For Euronor, the amount to be repaid for the FPAP is estimated at over 4 million euros. The repayment of the FPAP forced Euronor to sell its capital to a redeemer (UK Fisheries) in December 2010. It is now the buyer group’s responsibility to repay this public debt.
For Dhellemmes, according to these estimates, the FPAP aid received must be around 20% less than that received by Scapêche (the difference between the two businesses’ expenditure on raw materials), placing it at around 1.7 million euros.
The company’s 2009 balance sheet mentions a €1.18 M “provision for risks and expenses” “for the risk of subsidy repayments”, which probably corresponds to FPAP repayments.
In view of the sums at stake and the losses made by vessels practicing deep-sea fishing (see the section on financial viability, below), it is easy to understand how, on this occasion, their extreme vulnerability and their reliance on fuel brought some near to financial collapse.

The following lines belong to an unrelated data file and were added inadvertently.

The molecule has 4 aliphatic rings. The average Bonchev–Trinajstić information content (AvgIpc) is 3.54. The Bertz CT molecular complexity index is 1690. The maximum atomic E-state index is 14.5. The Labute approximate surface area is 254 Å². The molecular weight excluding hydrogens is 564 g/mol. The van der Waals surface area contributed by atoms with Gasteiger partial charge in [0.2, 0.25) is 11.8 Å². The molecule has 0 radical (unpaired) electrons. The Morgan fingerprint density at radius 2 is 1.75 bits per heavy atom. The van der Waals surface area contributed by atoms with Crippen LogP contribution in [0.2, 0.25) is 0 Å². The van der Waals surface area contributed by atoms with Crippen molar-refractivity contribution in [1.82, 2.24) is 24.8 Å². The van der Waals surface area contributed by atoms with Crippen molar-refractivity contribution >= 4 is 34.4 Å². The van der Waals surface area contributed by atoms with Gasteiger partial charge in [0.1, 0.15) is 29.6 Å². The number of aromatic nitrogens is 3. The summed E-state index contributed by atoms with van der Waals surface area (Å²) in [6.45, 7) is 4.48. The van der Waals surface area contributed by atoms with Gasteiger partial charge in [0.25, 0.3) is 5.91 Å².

Whilst the main characteristics of the deep-sea environment and its species are well-known, and in some cases now uncontested (extreme longevity of fauna and great vulnerability of the habitat have become established scientific facts), detailed information allowing resources to be exploited is cruelly lacking. To compensate for this knowledge gap, numerous, systematic and ongoing research programs would be required. However, the deep-sea species exploited are, by definition, far away from us in both distance and depth. Accessing sites for study is in itself extremely costly. On top of this, the time required from ships and researchers, and the associated fuel consumption, make distant research campaigns extremely expensive. An average-sized research vessel (around 50 meters long), equipped with a remotely operated vehicle (ROV) or a submersible, costs 25 to 50 thousand USD per day. A fisheries research vessel costs 2500 to 10 000 euros per day. The size of the landings are not large enough to justify such costly research.